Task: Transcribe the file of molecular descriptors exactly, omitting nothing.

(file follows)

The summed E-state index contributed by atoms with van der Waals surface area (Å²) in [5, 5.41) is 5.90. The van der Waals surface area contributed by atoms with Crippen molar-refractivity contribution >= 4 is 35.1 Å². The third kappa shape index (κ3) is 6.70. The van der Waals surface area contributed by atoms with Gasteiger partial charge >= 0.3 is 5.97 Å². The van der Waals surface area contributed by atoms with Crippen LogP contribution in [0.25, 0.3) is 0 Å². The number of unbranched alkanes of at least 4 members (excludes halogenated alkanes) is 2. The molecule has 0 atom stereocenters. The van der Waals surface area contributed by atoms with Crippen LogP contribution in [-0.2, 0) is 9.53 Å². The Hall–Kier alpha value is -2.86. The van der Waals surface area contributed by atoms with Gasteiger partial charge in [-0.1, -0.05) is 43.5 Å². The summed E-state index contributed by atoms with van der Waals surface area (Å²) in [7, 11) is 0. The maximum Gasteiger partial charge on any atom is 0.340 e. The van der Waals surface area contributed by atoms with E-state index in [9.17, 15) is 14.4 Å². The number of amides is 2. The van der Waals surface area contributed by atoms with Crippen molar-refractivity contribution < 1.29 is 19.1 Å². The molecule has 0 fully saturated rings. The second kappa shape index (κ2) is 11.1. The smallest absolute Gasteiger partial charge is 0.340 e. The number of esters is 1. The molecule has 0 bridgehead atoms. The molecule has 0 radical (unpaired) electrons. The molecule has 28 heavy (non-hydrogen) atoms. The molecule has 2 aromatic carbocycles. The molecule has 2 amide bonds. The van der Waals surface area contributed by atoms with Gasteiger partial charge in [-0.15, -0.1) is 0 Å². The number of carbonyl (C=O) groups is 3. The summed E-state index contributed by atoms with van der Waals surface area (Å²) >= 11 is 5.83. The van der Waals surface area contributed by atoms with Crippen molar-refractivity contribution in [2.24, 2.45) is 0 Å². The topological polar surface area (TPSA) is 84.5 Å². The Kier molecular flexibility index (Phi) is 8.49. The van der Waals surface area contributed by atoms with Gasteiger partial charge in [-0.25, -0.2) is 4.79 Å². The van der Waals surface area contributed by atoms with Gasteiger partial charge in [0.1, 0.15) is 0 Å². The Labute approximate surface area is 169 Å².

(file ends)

The summed E-state index contributed by atoms with van der Waals surface area (Å²) in [5, 5.41) is 5.90. The van der Waals surface area contributed by atoms with Crippen molar-refractivity contribution >= 4 is 35.1 Å². The third kappa shape index (κ3) is 6.70. The van der Waals surface area contributed by atoms with Gasteiger partial charge >= 0.3 is 5.97 Å². The van der Waals surface area contributed by atoms with Crippen LogP contribution in [0.25, 0.3) is 0 Å². The number of unbranched alkanes of at least 4 members (excludes halogenated alkanes) is 2. The molecule has 0 atom stereocenters. The van der Waals surface area contributed by atoms with Crippen LogP contribution in [-0.2, 0) is 9.53 Å². The Hall–Kier alpha value is -2.86. The van der Waals surface area contributed by atoms with Gasteiger partial charge in [-0.1, -0.05) is 43.5 Å². The summed E-state index contributed by atoms with van der Waals surface area (Å²) in [7, 11) is 0. The maximum Gasteiger partial charge on any atom is 0.340 e. The van der Waals surface area contributed by atoms with E-state index in [9.17, 15) is 14.4 Å². The number of amides is 2. The van der Waals surface area contributed by atoms with Crippen molar-refractivity contribution < 1.29 is 19.1 Å². The molecule has 0 fully saturated rings. The second kappa shape index (κ2) is 11.1. The smallest absolute Gasteiger partial charge is 0.340 e. The number of esters is 1. The molecule has 0 bridgehead atoms. The molecule has 0 radical (unpaired) electrons. The molecule has 28 heavy (non-hydrogen) atoms. The molecule has 2 aromatic carbocycles. The molecule has 2 amide bonds. The van der Waals surface area contributed by atoms with Gasteiger partial charge in [-0.15, -0.1) is 0 Å². The number of carbonyl (C=O) groups is 3. The summed E-state index contributed by atoms with van der Waals surface area (Å²) >= 11 is 5.83. The van der Waals surface area contributed by atoms with Crippen molar-refractivity contribution in [2.24, 2.45) is 0 Å². The topological polar surface area (TPSA) is 84.5 Å². The Kier molecular flexibility index (Phi) is 8.49. The van der Waals surface area contributed by atoms with Gasteiger partial charge in [-0.25, -0.2) is 4.79 Å². The van der Waals surface area contributed by atoms with Gasteiger partial charge in [0.1, 0.15) is 0 Å². The Labute approximate surface area is 169 Å².